Imagine that a group of strangers knocks down your front door at random and kidnaps you and your family. Not only have they invaded your home, they also have plans to use your hair for a coat, your skin for their shoes, and whatever else they choose for living-room decorations. While this gruesome scenario is disturbing and difficult to imagine happening to us Homo sapiens, it’s an everyday reality for fur-bearing animals.
No need to take notes from fictional law professor Annalise Keating—the fur industry gets away with murder every single day. Whether it came from an animal on a fur farm or one who was trapped in the wild, every fur coat, knickknack, and fur lining caused an animal horrendous suffering and took away a life. That is the horrible truth about the fur industry.
The History of Wearing Fur
So, whose idea was it to associate animal skins with “luxury”? As early as the 11th century, fur became a symbol of wealth and social status rather than something truly needed for warmth. European royalty wore fur coats, fur capes, and fur accessories on a regular basis, including mink, sable, and chinchilla fur. By the 1300s, fur became such a hot commodity that laws were introduced to regulate which social classes were allowed to wear which types of it. As a result, the late Victorian era witnessed an unwholesome rise in demand for mink furs and exotic leathers. In the process, every animal imaginable was skinned for fur, including badgers, skunks, wolves, polecats, squirrels, musk oxen, monkeys, raccoons, wombats, wallabies, tigers, leopards, and even hamsters and domestic cats.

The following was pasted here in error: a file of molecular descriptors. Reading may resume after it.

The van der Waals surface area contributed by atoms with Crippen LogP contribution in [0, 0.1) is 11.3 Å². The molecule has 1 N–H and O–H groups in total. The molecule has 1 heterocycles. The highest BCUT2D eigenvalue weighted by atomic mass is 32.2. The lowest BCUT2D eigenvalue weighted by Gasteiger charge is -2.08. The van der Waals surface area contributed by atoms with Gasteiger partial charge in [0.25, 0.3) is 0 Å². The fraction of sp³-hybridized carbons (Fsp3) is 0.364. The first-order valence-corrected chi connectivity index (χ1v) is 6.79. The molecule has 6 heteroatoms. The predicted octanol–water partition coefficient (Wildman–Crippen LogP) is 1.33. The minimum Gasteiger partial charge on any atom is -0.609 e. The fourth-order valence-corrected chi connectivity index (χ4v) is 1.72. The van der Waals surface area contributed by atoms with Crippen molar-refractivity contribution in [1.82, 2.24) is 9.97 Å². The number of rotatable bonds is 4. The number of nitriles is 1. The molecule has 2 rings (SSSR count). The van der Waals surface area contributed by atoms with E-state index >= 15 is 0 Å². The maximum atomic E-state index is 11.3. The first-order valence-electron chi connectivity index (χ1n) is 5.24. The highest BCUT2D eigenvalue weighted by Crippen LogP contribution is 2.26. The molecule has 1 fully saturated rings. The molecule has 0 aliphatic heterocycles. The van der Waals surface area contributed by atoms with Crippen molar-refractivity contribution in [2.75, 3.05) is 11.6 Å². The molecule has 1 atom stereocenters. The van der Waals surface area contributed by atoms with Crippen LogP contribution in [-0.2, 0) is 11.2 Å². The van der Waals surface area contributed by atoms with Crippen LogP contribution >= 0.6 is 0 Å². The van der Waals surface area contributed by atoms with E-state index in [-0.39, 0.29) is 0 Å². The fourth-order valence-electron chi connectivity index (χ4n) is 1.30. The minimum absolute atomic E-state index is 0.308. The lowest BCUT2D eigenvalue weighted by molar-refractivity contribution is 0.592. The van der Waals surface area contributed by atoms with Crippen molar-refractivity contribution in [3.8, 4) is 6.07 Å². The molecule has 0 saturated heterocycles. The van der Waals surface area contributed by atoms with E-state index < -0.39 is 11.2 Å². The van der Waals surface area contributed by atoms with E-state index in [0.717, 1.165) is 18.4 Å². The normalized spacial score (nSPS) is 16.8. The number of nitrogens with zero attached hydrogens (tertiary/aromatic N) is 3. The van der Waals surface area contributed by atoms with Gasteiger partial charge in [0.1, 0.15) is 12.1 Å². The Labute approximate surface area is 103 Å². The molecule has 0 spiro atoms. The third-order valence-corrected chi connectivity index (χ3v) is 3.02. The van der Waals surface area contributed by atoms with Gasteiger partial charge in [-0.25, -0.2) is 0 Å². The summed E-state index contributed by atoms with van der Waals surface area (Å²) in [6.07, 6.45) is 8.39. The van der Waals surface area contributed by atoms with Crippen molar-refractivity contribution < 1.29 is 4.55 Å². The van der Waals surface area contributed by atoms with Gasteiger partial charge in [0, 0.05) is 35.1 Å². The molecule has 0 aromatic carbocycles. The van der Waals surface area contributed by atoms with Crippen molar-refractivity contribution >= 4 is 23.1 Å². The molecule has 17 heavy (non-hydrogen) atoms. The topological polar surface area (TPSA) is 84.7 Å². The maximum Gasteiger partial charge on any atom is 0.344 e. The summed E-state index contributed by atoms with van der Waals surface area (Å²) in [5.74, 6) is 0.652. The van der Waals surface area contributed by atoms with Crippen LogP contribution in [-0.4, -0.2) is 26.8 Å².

In the last century, more and more compassionate people have come to realize the detrimental effects of the fur industry on animals and the environment. Animal advocates, vegans, and environmentalists began organizing, and PETA has launched effective, hard-hitting campaigns against the fashion industry’s use of animal skins.
Today’s Fur Industry